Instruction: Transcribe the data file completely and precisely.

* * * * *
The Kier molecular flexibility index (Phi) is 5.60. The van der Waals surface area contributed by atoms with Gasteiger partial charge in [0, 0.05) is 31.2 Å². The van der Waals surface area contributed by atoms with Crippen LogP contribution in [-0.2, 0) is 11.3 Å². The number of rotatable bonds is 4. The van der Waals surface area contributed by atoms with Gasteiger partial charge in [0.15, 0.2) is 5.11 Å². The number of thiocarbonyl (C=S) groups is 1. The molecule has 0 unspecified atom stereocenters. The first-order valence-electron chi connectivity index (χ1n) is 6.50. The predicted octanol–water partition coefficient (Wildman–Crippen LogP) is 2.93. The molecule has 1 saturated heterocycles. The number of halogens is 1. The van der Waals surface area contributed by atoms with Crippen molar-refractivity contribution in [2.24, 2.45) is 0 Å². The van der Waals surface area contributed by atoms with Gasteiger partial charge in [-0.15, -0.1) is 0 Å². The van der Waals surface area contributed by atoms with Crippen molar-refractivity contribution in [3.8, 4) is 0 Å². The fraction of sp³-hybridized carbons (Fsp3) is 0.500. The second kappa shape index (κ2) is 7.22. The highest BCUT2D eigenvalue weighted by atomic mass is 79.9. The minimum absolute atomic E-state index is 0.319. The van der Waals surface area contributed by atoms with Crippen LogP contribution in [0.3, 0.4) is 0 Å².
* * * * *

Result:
The Kier molecular flexibility index (Phi) is 5.60. The van der Waals surface area contributed by atoms with Gasteiger partial charge in [0, 0.05) is 31.2 Å². The van der Waals surface area contributed by atoms with Crippen LogP contribution in [-0.2, 0) is 11.3 Å². The number of rotatable bonds is 4. The van der Waals surface area contributed by atoms with Gasteiger partial charge in [0.15, 0.2) is 5.11 Å². The number of thiocarbonyl (C=S) groups is 1. The molecule has 0 unspecified atom stereocenters. The first-order valence-electron chi connectivity index (χ1n) is 6.50. The predicted octanol–water partition coefficient (Wildman–Crippen LogP) is 2.93. The molecule has 1 saturated heterocycles. The number of halogens is 1. The van der Waals surface area contributed by atoms with Crippen molar-refractivity contribution in [2.24, 2.45) is 0 Å². The van der Waals surface area contributed by atoms with Gasteiger partial charge in [-0.15, -0.1) is 0 Å². The van der Waals surface area contributed by atoms with Crippen molar-refractivity contribution in [3.8, 4) is 0 Å². The fraction of sp³-hybridized carbons (Fsp3) is 0.500. The second kappa shape index (κ2) is 7.22. The highest BCUT2D eigenvalue weighted by atomic mass is 79.9. The minimum absolute atomic E-state index is 0.319. The van der Waals surface area contributed by atoms with Crippen LogP contribution in [0.3, 0.4) is 0 Å².